Treasurer to deliver a $42 billion dent to budget deficit

The government will make a $42 billion dent in the deficit with a budget that banks early financial gains as it braces for a coming blowout in the cost of services.

The budget will record an underlying cash balance of -$36.9 billion for the current financial year, or less than half the nearly -$78 billion forecast by the Treasury before the election.

It will show a total improvement to the bottom line of more than $42 billion over the forward estimates compared to March estimates, which includes this year’s $41 billion reduction.

Handing down his first budget at a time when the global economy is beset by a threat of downturn, Treasurer Jim Chalmers will deliver on promised election commitments but emphasise spending restraint and preserving the first year’s net improvement to the fiscal position even as spending pressure mounts over the four-year forward estimates

“In times of extreme global volatility and uncertainty, our best defence is a responsible budget,” he said.

“Our responsible approach to revenue upgrades means the budget bottom line will be more than $40 billion better over the forward estimates in aggregate, and debt will be lower than previously forecast.

“We are putting a premium on restraint and resilience because that’s what the times call for.”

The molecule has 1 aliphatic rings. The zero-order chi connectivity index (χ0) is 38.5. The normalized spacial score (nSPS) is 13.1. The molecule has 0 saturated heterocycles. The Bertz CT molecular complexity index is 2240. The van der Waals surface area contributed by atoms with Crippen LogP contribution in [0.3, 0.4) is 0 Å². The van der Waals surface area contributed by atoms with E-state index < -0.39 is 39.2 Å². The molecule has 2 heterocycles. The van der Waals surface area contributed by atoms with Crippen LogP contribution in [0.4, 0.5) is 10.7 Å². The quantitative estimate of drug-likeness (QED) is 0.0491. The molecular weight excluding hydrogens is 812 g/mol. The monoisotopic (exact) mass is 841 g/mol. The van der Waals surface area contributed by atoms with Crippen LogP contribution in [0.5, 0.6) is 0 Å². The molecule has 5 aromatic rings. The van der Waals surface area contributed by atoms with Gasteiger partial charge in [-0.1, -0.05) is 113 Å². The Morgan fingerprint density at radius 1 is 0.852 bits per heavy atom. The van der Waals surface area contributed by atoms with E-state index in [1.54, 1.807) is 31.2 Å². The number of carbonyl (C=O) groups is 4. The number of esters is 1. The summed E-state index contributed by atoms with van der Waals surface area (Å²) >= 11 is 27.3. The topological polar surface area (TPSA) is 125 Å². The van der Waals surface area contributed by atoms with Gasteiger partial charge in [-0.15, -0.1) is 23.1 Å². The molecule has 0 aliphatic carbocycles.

The lion’s share of this early windfall will be returned directly to the budget and help fund a lowering of gross debt in each of the four years covered by budget forecasts.

The increases to revenues, mostly from increased energy prices and Australia’s current red-hot labour market, will be followed by a decline in the government’s fiscal position.

For the latter half of the four-year estimates period the government projects annual deficits will be worse than previously projected. 

The Treasurer says the budget has been shaped by the realities of a “deep structural deficit”, or, a widening gap between the cost of delivering services and the revenue the government brings in.

“Hard decisions mean we can still deliver our commitments, keep spending under control, and start down the long road of budget repair,” he said.  

Long-term pressures acting on the budget previously identified by the Treasurer include the rising cost of servicing government debt and a projected 12 per cent increase in the cost of the NDIS.

A near-$33 billion increase in the costs of pensions and welfare payments has already been flagged.

The Treasurer says that inflation has been “the primary influence on this budget”.

Dr Chalmers has recently warned against pouring increased government spending into the economy at a time when the Reserve Bank is applying the brakes with interest rate hikes.

A decline in household consumption driven by inflation is behind the drop in Treasury’s forecasts for the rate of economic growth, which has been revised down to 1.5 per cent for the next financial year, or one percentage point lower than forecasts in the last budget.

The government says it has also found savings across a range of government programs, and by cutting expenditure on travel or consultants. 

Finance Minister Katy Gallagher said an audit of government spending commitments had identified $22 billion, composed roughly equally of savings and delayed or reallocated measures.

The ANZ has estimated that the improvements to the budget bottom line from factors including higher commodity prices will reach $115 billion over four years. 

Investment dedicated to Labor’s climate and housing agendas – encompassing $45 billion across three programs – are so-called “off budget” pledges because they are expected to generate a return and so shouldn’t weigh on the government’s underlying cash balance over the medium term.

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